Today is Day of the Dead and in cities all over Mexico families are going to cemeteries to visit their loved-ones who have passed. In Mexico, many believe that on this day our dearly departed return from the world of the dead to be with, and comfort, our families. That’s why families place Altars for the Dead, a fundamental element of the celebration, to make offerings both physical, like food and water, and spiritual, like rosaries, candles, and religious images, for our loved-ones to use.
Altars for the Dead have been built since prehispanic times and there are various types, some purely prehispanic with symbols depending on one’s ancestry, for example, from the Aztec, Totonacas, Mixtec, just to name a very few…
…or the altars are a combination of traditions with both symbols from Prehispanic Indigenous cultures and from Christian culture. They often include multiple levels, the most common are two levels (representing Heaven and Earth), three levels (representing Heaven, Purgatory, and Earth) or seven levels (symbolizing the seven steps necessary to reach heaven), this last is considered by many to be the ultimate, complete altar and includes the following steps, one for each level:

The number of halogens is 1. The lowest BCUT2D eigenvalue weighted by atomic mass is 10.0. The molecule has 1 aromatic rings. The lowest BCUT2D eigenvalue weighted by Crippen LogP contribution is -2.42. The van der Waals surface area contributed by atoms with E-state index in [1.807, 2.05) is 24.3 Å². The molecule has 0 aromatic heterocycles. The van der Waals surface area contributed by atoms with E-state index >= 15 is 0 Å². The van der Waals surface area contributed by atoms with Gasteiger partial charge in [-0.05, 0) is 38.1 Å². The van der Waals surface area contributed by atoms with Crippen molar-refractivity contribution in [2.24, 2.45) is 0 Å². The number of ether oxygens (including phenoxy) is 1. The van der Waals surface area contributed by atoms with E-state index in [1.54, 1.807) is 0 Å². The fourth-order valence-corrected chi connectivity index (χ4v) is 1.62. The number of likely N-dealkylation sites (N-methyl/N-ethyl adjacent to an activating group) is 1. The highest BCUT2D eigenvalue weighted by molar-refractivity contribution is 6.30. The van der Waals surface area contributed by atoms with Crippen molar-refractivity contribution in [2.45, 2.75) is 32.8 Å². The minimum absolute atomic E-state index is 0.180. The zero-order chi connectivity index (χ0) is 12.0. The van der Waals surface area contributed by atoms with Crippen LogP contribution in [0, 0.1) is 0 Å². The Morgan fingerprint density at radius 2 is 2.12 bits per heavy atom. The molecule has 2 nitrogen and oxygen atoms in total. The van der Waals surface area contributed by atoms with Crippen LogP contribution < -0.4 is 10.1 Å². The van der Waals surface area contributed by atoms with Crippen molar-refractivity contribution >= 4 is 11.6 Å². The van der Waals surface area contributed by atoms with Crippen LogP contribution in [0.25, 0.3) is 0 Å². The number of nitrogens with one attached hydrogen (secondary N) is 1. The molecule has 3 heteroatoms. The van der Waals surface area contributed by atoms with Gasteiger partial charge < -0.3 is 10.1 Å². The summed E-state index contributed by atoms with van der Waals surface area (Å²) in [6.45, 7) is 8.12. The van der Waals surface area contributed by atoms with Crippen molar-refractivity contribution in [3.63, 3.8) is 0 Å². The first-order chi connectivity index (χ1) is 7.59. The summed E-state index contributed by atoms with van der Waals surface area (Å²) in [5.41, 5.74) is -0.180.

The first step : An image of a Saint to whom the departed loved-one was particularly devoted
The second step: An image of souls in purgatory.
The third step: Salt (for purification)
The fourth step: Bread
The fifth step: Foods and favorite fruits of the loved-one
The sixth step: Photographs of the loved-one
The seventh step: A cross, or rosary, made from either seeds or fruit like tecojote and lime
Among the traditional offerings can also be found water, candles, incense, floral arches, papel picado (rectangular bits of paper with different designs cut into them), flowers (especially the traditional orange or yellow cempazuchitl), skeletons, favorite drinks (tequila, beer, rompope and wine are common), and favorite objects of the departed, just to name a few.
Having said this, keep in mind that all types of altars are found as you shall see:
More Pictures on mamalatinatips Flickr Account.
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